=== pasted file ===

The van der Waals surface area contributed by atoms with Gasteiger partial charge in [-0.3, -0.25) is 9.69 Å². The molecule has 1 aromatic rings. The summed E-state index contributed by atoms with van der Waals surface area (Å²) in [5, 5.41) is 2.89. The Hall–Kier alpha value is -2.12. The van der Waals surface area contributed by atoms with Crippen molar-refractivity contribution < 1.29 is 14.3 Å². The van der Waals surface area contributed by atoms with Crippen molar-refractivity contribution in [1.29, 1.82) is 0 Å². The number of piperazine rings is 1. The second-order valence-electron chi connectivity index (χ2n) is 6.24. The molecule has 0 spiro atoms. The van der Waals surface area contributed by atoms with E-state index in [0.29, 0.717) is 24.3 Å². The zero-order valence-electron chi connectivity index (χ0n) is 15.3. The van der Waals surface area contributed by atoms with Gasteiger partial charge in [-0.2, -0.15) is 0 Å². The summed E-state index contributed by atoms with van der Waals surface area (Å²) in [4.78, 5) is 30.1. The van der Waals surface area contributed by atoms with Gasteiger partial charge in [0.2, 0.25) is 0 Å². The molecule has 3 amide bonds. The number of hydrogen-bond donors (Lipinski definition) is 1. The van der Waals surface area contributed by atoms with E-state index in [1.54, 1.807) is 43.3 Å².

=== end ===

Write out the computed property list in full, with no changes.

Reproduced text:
The van der Waals surface area contributed by atoms with Gasteiger partial charge in [-0.3, -0.25) is 9.69 Å². The molecule has 1 aromatic rings. The summed E-state index contributed by atoms with van der Waals surface area (Å²) in [5, 5.41) is 2.89. The Hall–Kier alpha value is -2.12. The van der Waals surface area contributed by atoms with Crippen molar-refractivity contribution < 1.29 is 14.3 Å². The van der Waals surface area contributed by atoms with Crippen molar-refractivity contribution in [1.29, 1.82) is 0 Å². The number of piperazine rings is 1. The second-order valence-electron chi connectivity index (χ2n) is 6.24. The molecule has 0 spiro atoms. The van der Waals surface area contributed by atoms with E-state index in [0.29, 0.717) is 24.3 Å². The zero-order valence-electron chi connectivity index (χ0n) is 15.3. The van der Waals surface area contributed by atoms with Gasteiger partial charge in [-0.2, -0.15) is 0 Å². The summed E-state index contributed by atoms with van der Waals surface area (Å²) in [4.78, 5) is 30.1. The van der Waals surface area contributed by atoms with Gasteiger partial charge in [0.2, 0.25) is 0 Å². The molecule has 3 amide bonds. The number of hydrogen-bond donors (Lipinski definition) is 1. The van der Waals surface area contributed by atoms with E-state index in [1.54, 1.807) is 43.3 Å².